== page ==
Amazon shareholders reject environmental decisions on plastic packaging and the climate crisis

Amazon shareholders rejected a proposal that would have required the company to report the amount of plastic it uses, the incentives to reduce plastic use and the downsides of continuing its current habits.

This was just one of 15 environmental or social justice proposals that shareholders voted against at the company’s annual meeting on Wednesday, even as they accepted CEO Andy Gacy’s compensation package of more than $212 million, the Seattle Times reported. The plastics proposal came on the heels of a Oceana report that found plastic packaging waste at Amazon rose 29 per cent between 2019 and 2020, from £465 to £599m.

Washington’s vibrant economy – and Amazon’s global logistics – depend on our coastal waters; In a Oceana press release in support of the proposal, Amazon’s field representative for Oceania in Washington, Sarah Holzknecht, said Amazon needs to step up and support efforts to save the world’s oceans. “Amazon’s plastic packaging generates a huge amount of waste, and plastic pollution is destroying our environment. With its roots in Seattle, Amazon must be a leader in reducing the plastic crisis facing our planet.”

Oceana also sought to galvanize support for the resolution by stacking Seattle neighborhoods with placards that read, “AMZN: Less Plastic, Please.” The organization said 55 percent of seabirds, 70 percent of marine mammals and 100 percent of sea turtles either ate or got stuck in plastic waste. Furthermore, the type of plastic Amazon uses – plastic film – is one of the most deadly to marine life.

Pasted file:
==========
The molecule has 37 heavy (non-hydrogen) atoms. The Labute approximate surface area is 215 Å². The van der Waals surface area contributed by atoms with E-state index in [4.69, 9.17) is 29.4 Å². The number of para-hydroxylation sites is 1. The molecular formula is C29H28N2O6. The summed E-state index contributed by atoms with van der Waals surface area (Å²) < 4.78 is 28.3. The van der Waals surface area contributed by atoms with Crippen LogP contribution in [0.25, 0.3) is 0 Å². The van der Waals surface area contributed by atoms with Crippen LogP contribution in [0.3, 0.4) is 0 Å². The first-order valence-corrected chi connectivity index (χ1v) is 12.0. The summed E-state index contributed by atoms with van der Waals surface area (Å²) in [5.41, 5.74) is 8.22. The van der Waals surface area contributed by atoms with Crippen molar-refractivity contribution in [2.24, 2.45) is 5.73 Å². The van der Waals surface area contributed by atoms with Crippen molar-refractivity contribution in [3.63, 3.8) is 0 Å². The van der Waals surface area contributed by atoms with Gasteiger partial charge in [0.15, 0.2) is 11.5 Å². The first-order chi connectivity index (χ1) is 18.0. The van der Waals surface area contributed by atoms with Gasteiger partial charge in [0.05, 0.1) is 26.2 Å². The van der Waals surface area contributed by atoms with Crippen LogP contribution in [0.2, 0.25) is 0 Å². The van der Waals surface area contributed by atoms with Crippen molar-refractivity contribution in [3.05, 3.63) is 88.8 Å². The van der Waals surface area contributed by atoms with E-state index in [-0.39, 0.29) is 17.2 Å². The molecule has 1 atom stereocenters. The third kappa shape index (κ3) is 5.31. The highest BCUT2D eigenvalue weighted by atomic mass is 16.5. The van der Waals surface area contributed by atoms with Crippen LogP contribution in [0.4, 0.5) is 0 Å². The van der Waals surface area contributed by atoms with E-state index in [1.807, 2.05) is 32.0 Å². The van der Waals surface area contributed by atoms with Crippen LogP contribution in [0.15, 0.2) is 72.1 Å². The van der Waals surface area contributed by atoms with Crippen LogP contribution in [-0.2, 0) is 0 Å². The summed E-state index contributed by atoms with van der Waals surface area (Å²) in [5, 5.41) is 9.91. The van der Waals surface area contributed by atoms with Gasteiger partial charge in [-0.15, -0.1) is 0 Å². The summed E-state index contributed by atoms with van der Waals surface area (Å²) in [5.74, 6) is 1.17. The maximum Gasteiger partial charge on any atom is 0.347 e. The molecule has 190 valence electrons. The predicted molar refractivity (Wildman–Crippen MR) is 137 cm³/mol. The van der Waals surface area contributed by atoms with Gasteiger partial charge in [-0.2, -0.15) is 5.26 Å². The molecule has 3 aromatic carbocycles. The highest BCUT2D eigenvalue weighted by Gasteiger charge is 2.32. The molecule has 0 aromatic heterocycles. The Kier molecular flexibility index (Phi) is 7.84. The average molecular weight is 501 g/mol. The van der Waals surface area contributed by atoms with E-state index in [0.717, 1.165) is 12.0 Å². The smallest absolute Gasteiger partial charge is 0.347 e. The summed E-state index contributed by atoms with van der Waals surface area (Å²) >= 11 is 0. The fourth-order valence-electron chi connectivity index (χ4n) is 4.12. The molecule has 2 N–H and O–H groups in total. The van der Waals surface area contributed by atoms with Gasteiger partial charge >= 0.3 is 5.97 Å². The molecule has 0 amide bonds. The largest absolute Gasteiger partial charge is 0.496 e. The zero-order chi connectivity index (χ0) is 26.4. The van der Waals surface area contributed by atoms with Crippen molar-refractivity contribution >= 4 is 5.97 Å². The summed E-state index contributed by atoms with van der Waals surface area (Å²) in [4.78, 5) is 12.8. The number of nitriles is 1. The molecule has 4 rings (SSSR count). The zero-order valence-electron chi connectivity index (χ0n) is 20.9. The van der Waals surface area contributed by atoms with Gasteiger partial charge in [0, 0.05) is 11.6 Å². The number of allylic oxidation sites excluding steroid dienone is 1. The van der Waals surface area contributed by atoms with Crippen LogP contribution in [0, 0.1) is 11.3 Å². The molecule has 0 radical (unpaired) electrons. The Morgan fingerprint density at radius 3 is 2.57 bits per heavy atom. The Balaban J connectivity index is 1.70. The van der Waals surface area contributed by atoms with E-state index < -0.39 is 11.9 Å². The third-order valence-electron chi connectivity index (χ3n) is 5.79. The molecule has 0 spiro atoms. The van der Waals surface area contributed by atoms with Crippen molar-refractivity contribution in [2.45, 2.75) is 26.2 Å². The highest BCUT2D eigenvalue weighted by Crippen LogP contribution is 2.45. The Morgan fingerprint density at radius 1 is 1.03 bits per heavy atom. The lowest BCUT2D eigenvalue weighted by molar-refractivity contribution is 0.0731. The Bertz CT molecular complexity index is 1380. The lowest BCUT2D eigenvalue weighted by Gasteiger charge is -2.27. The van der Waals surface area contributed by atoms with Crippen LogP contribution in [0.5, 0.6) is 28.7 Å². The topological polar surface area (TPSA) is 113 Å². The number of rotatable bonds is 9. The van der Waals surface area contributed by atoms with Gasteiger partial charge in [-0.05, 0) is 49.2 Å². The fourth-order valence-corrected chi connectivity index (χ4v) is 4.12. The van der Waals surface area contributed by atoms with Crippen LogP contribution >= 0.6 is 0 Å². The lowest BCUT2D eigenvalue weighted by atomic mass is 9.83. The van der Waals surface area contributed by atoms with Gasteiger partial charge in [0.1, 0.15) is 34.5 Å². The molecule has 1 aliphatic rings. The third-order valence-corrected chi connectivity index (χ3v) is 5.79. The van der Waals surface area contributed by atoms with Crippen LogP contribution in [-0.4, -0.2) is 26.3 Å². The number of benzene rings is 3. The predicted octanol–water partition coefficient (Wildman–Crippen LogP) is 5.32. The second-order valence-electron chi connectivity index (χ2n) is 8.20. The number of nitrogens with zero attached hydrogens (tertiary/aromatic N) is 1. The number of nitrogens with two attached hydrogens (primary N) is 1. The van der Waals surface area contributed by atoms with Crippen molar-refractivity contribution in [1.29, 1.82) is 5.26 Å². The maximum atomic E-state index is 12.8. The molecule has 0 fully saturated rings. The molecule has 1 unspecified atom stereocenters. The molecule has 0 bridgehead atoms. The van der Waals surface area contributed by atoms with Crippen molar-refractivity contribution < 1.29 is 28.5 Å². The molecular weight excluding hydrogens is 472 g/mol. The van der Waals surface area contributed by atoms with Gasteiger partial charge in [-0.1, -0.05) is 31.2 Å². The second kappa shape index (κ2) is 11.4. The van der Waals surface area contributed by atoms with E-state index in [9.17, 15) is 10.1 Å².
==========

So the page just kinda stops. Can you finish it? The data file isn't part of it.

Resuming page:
Amazon confirmed that Oceana’s numbers were inaccurate and urged shareholders to vote against the decision. The company said it was already working to reduce its use of plastic and was “committed to protecting the planet,” as the Seattle Times reported. She said the Oceana report overestimated plastic use by 300 percent.

Amazon, for its part, has also said it is working to reduce plastic waste by pledging to package all Alexa and other tech products in 100 percent recyclable plastic by 2023. It has also started a “Frustration-Free Packaging” program to offer financial incentives to manufacturers. Use recyclable plastic packaging and design “size-fits-all boxes” so that you don’t need to use extra plastic for cushioning items.

However, in an editorial on the issue, the Seattle Times noted that Amazon has not pledged to reduce or eliminate plastic packaging in general, while other consumer goods companies including Unilever and IKEA have done so.

Regardless of whether the decision is successful, the editorial concluded, “it is very important to keep the dialogue and outreach going.” “It is good that advocates continue to draw attention to plastic pollution. It’s a good thing Amazon understands that more needs to be done. It is up to all of us to become aware of our shopping and recycling habits.”

Another environmental resolution it failed to pass would have flagged Amazon’s retirement property to ensure it did not support oil, coal or other industries that violate the company’s climate goals.

Other failed decisions have focused largely on workers’ rights, according to The Guardian. They would request reports on workers’ health and safety and the treatment of warehouse workers, among other things.

CEO of activist investor Tulipchar Antoine Argog, whose organization sponsored a resolution calling for a report on warehouse salaries and conditions, told Reuters.

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